The Case for Presenteeism
AbstractCan activation requirements control moral hazard problems in public sickness absence insurance and accelerate recovery? Based on empirical analysis of Norwegian data, we show that it can. Activation requirements not only bring down benefit claims, they also reduce the likelihood that long-term sickness absence leads to inactivity. Our findings show that absentees who are issued graded (partial) absence certificates by their physician have shorter absences and higher subsequent employment rates than they would have had on regular sick leave. We conclude that the activation strategies that in recent years have permeated European and US welfare policy may fruitfully be carried over to sick leave insurance.
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Bibliographic InfoPaper provided by Institute for the Study of Labor (IZA) in its series IZA Discussion Papers with number 5343.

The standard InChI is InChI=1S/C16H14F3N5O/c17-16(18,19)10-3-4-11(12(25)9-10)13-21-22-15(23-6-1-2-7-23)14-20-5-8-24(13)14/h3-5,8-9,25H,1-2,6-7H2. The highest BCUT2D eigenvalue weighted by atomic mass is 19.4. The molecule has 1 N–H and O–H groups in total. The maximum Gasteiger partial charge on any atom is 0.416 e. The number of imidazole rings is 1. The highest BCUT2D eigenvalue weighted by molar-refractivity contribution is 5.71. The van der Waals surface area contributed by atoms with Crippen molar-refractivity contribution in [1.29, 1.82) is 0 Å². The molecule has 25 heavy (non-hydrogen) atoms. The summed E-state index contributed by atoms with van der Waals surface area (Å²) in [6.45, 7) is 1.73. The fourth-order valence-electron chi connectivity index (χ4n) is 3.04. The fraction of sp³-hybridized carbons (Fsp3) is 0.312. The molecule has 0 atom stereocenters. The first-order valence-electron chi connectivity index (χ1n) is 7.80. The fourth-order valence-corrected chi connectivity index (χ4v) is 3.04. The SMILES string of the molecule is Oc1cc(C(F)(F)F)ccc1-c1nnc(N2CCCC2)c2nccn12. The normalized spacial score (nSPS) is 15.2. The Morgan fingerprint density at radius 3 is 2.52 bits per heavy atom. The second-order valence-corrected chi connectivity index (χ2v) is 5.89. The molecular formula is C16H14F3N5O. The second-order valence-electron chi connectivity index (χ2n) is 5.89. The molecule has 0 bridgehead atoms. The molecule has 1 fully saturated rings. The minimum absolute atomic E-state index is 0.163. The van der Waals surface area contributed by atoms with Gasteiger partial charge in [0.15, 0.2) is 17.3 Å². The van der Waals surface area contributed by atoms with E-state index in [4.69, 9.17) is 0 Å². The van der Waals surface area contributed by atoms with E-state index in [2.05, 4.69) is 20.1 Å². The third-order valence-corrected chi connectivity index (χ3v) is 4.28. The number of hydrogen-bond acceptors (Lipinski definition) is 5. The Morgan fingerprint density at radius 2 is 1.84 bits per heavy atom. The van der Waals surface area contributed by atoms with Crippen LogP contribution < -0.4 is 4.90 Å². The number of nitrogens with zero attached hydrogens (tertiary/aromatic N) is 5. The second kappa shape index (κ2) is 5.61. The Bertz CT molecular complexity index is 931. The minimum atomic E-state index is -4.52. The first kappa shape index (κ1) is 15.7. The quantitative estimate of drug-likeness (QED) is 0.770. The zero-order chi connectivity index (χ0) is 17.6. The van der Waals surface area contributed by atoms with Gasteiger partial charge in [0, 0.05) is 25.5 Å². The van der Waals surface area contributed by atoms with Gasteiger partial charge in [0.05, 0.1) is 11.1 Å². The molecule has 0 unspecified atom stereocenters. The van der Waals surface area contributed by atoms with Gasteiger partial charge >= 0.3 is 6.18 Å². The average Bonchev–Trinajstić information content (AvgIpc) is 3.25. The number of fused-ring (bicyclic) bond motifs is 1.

Length: 41 pages
Date of creation: Nov 2010
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Find related papers by JEL classification:
- C26 - Mathematical and Quantitative Methods - - Single Equation Models; Single Variables - - - Instrumental Variables (IV) Estimation
- I18 - Health, Education, and Welfare - - Health - - - Government Policy; Regulation; Public Health
- I38 - Health, Education, and Welfare - - Welfare, Well-Being, and Poverty - - - Government Programs; Provision and Effects of Welfare Programs
- J48 - Labor and Demographic Economics - - Particular Labor Markets - - - Particular Labor Markets; Public Policy
This paper has been announced in the following NEP Reports:
- NEP-ALL-2010-12-18 (All new papers)
- NEP-HEA-2010-12-18 (Health Economics)
- NEP-LAB-2010-12-18 (Labour Economics)
Please report citation or reference errors to , or , if you are the registered author of the cited work, log in to your RePEc Author Service profile, click on "citations" and make appropriate adjustments.:
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